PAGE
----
A representation agreement is a legal document appointing someone to assist you or act on your behalf for health care and personal care matters. This tool gives someone the right to give consent or refuse to give consent on your behalf, if you are unable to do so yourself, to minor or major health care (including decisions about medication, tests, surgery and end of life comfort care) and the right to make decisions about your personal care, such as living arrangements, diet, clothing, exercise, taking part in activities and personal safety issues. Enhanced representation agreements include end of life decisions and give your representative the authority to refuse life support under certain circumstances.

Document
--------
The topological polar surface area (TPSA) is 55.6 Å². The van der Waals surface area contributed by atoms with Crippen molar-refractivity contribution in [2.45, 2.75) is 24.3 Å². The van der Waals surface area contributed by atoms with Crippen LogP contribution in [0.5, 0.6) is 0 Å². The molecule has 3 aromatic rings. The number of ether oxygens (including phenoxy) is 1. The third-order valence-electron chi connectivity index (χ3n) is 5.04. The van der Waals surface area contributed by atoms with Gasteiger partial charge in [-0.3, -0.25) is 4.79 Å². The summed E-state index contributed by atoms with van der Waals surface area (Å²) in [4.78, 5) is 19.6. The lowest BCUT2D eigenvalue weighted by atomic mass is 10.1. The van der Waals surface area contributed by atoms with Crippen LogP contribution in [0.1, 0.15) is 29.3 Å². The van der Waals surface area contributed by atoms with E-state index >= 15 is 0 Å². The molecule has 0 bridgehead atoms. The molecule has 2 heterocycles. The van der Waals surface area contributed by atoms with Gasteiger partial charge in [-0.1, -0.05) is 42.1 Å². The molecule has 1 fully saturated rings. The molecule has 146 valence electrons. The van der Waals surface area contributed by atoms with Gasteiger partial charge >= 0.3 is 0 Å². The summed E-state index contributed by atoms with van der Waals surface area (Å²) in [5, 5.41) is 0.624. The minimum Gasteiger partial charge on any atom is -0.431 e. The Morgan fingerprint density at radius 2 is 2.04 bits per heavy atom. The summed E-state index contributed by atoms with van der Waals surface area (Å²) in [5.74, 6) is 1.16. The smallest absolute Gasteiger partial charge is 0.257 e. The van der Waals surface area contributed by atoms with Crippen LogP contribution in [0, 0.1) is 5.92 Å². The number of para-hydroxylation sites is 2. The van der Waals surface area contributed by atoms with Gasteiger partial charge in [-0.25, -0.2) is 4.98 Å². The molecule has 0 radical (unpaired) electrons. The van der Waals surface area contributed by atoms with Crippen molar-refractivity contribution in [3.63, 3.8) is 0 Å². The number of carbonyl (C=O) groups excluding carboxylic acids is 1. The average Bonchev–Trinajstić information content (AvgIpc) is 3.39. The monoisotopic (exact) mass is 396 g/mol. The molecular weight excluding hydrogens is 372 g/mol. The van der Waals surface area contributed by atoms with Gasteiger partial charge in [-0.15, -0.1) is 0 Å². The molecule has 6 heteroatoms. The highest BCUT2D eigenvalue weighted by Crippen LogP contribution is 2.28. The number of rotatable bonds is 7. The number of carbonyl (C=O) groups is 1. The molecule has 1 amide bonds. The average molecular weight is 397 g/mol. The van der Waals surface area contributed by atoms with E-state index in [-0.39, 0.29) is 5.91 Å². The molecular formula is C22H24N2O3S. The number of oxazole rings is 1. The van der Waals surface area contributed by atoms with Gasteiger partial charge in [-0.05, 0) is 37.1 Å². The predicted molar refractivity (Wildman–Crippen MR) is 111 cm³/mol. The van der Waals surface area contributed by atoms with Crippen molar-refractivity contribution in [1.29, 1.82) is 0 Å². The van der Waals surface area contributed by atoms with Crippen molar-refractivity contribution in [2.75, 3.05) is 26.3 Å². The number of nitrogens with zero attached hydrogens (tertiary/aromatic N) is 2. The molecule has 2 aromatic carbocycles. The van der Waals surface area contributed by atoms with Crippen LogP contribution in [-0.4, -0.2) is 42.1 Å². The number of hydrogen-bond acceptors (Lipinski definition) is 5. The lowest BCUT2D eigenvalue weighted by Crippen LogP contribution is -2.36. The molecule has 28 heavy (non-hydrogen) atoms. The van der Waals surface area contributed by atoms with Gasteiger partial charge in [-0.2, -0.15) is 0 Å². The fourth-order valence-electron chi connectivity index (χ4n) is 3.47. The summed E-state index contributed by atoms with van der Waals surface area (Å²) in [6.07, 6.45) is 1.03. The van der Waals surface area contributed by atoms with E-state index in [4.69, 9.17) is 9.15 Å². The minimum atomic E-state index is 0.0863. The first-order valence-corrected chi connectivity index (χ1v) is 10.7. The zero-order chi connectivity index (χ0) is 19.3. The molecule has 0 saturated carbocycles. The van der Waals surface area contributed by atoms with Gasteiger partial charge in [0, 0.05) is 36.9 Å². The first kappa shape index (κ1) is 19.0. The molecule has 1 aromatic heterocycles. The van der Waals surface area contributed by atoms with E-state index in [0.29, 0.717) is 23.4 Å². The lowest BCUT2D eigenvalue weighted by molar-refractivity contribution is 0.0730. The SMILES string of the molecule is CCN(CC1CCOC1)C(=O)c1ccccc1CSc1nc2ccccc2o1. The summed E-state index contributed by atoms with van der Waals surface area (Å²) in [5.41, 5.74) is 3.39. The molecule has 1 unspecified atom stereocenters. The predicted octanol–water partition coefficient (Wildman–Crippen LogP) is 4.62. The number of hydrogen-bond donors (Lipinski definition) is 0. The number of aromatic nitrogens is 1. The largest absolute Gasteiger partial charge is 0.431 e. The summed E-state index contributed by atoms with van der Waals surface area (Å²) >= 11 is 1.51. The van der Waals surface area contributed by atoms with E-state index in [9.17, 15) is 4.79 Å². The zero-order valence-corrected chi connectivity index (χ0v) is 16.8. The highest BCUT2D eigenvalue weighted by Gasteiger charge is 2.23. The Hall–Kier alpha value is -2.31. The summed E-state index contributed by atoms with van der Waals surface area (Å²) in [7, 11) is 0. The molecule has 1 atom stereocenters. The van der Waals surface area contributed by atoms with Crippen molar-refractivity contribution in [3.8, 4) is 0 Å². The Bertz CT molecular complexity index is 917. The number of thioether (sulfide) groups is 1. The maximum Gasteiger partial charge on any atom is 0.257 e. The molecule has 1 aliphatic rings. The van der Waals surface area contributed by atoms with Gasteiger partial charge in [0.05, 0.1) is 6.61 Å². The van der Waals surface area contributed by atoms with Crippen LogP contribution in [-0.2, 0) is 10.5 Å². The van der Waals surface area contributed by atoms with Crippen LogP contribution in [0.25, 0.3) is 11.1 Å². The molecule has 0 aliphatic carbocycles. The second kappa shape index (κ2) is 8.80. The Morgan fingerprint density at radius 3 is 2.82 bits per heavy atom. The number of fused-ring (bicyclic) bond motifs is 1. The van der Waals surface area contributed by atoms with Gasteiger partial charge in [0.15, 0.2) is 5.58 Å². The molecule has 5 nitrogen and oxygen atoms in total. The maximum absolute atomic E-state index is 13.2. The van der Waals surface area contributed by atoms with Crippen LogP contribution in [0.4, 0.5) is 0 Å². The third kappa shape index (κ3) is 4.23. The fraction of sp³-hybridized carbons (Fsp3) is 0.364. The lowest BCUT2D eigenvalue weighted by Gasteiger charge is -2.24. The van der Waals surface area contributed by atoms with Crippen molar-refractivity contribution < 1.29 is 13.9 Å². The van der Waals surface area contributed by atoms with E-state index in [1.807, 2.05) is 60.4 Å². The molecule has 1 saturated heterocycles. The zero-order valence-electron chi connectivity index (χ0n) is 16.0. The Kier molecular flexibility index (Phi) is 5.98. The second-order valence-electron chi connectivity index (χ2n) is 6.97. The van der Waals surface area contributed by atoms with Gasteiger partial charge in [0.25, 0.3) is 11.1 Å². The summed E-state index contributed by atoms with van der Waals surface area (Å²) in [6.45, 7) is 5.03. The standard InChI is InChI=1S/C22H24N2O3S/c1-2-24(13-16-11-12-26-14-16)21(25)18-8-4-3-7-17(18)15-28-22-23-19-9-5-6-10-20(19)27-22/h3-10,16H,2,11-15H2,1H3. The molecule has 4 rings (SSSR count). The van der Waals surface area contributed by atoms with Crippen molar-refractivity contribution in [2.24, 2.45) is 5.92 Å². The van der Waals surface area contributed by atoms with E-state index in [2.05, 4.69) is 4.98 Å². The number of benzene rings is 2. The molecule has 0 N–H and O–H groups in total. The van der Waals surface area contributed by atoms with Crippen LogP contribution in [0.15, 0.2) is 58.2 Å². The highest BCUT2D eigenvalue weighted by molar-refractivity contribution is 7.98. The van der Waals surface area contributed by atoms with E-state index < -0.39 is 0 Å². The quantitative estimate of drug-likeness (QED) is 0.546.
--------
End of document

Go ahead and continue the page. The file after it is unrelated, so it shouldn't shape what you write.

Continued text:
Having a representation agreement ensures that someone you trust will have legal authority to carry out your wishes if you are incapable of giving or refusing consent. By setting out your end of life decisions in the agreement, you may provide comfort and ease the emotional anguish of those who have to decide whether life support measures should be continued or withheld.
Consider who you would like to appoint as your representative and who you would like to appoint as your alternate representative if your original representative is unable or unwilling to act. Consider whether you want life support measures continued or withheld (i) in the event you are terminally ill with no chance of recovery; and (ii) in the event you are in a permanent vegetative state with no chance of recovery. Consider whether you would want medicine administered to you in your terminal state even if it hastens your death.
Krystin Kempton is a Partner at Nixon Wenger LLP where she has a general solicitor’s practice, advising corporate and individual clients on corporate and commercial transactions, lending and borrowing, wills and estates and real estate matters.